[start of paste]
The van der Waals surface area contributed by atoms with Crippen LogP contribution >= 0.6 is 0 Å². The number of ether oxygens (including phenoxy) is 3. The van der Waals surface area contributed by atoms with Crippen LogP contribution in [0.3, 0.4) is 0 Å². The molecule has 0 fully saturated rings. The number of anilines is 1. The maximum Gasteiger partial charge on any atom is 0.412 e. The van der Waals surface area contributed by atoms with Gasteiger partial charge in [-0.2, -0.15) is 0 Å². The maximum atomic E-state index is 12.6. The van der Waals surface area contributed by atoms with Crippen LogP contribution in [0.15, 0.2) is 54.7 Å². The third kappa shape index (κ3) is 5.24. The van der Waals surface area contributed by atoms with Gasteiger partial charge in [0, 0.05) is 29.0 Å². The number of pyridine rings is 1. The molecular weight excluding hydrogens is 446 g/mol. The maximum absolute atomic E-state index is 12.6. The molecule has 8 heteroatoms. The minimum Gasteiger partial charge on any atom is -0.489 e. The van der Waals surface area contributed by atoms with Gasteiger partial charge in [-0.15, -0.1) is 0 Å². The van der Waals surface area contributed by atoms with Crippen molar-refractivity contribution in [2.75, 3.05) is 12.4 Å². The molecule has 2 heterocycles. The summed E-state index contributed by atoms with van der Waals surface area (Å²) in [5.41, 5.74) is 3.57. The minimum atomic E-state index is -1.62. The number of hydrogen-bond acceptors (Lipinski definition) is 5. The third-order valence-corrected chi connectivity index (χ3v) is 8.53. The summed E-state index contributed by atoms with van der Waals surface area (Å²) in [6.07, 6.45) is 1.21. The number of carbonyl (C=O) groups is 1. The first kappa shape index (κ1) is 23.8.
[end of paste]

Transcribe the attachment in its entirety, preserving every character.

The van der Waals surface area contributed by atoms with Crippen LogP contribution >= 0.6 is 0 Å². The number of ether oxygens (including phenoxy) is 3. The van der Waals surface area contributed by atoms with Crippen LogP contribution in [0.3, 0.4) is 0 Å². The molecule has 0 fully saturated rings. The number of anilines is 1. The maximum Gasteiger partial charge on any atom is 0.412 e. The van der Waals surface area contributed by atoms with Gasteiger partial charge in [-0.2, -0.15) is 0 Å². The maximum atomic E-state index is 12.6. The van der Waals surface area contributed by atoms with Crippen LogP contribution in [0.15, 0.2) is 54.7 Å². The third kappa shape index (κ3) is 5.24. The van der Waals surface area contributed by atoms with Gasteiger partial charge in [0, 0.05) is 29.0 Å². The number of pyridine rings is 1. The molecular weight excluding hydrogens is 446 g/mol. The maximum absolute atomic E-state index is 12.6. The molecule has 8 heteroatoms. The minimum Gasteiger partial charge on any atom is -0.489 e. The van der Waals surface area contributed by atoms with Gasteiger partial charge in [-0.15, -0.1) is 0 Å². The van der Waals surface area contributed by atoms with Crippen molar-refractivity contribution in [2.75, 3.05) is 12.4 Å². The molecule has 2 heterocycles. The summed E-state index contributed by atoms with van der Waals surface area (Å²) in [5.41, 5.74) is 3.57. The minimum atomic E-state index is -1.62. The number of hydrogen-bond acceptors (Lipinski definition) is 5. The third-order valence-corrected chi connectivity index (χ3v) is 8.53. The summed E-state index contributed by atoms with van der Waals surface area (Å²) in [6.07, 6.45) is 1.21. The number of carbonyl (C=O) groups is 1. The first kappa shape index (κ1) is 23.8.